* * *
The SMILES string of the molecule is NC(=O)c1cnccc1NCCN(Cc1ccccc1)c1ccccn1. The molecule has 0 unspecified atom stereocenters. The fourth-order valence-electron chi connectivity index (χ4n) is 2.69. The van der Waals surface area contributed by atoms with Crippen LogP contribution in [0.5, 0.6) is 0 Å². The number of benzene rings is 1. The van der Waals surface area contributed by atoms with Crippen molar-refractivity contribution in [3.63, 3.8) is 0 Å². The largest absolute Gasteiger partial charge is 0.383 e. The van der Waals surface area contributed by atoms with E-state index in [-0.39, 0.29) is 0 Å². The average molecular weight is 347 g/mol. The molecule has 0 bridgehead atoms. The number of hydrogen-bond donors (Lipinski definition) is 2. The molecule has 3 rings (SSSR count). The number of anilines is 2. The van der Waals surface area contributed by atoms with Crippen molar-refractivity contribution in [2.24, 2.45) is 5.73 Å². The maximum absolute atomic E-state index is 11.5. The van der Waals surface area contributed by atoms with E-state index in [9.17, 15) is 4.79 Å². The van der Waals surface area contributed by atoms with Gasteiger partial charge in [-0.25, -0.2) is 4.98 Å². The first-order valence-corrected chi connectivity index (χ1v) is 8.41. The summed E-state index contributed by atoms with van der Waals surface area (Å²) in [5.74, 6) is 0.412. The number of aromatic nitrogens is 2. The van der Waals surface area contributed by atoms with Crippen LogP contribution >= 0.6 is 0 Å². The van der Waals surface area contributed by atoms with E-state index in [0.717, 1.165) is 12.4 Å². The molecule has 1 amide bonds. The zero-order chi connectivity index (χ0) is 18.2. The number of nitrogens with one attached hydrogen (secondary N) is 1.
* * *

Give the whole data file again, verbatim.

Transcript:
The SMILES string of the molecule is NC(=O)c1cnccc1NCCN(Cc1ccccc1)c1ccccn1. The molecule has 0 unspecified atom stereocenters. The fourth-order valence-electron chi connectivity index (χ4n) is 2.69. The van der Waals surface area contributed by atoms with Crippen LogP contribution in [0.5, 0.6) is 0 Å². The number of benzene rings is 1. The van der Waals surface area contributed by atoms with Crippen molar-refractivity contribution in [3.63, 3.8) is 0 Å². The largest absolute Gasteiger partial charge is 0.383 e. The van der Waals surface area contributed by atoms with E-state index in [-0.39, 0.29) is 0 Å². The average molecular weight is 347 g/mol. The molecule has 0 bridgehead atoms. The number of hydrogen-bond donors (Lipinski definition) is 2. The molecule has 3 rings (SSSR count). The number of anilines is 2. The van der Waals surface area contributed by atoms with Crippen molar-refractivity contribution in [2.24, 2.45) is 5.73 Å². The maximum absolute atomic E-state index is 11.5. The van der Waals surface area contributed by atoms with E-state index in [9.17, 15) is 4.79 Å². The van der Waals surface area contributed by atoms with Gasteiger partial charge in [-0.25, -0.2) is 4.98 Å². The first-order valence-corrected chi connectivity index (χ1v) is 8.41. The summed E-state index contributed by atoms with van der Waals surface area (Å²) in [5.74, 6) is 0.412. The number of aromatic nitrogens is 2. The van der Waals surface area contributed by atoms with Crippen LogP contribution >= 0.6 is 0 Å². The van der Waals surface area contributed by atoms with E-state index in [0.717, 1.165) is 12.4 Å². The molecule has 1 amide bonds. The zero-order chi connectivity index (χ0) is 18.2. The number of nitrogens with one attached hydrogen (secondary N) is 1.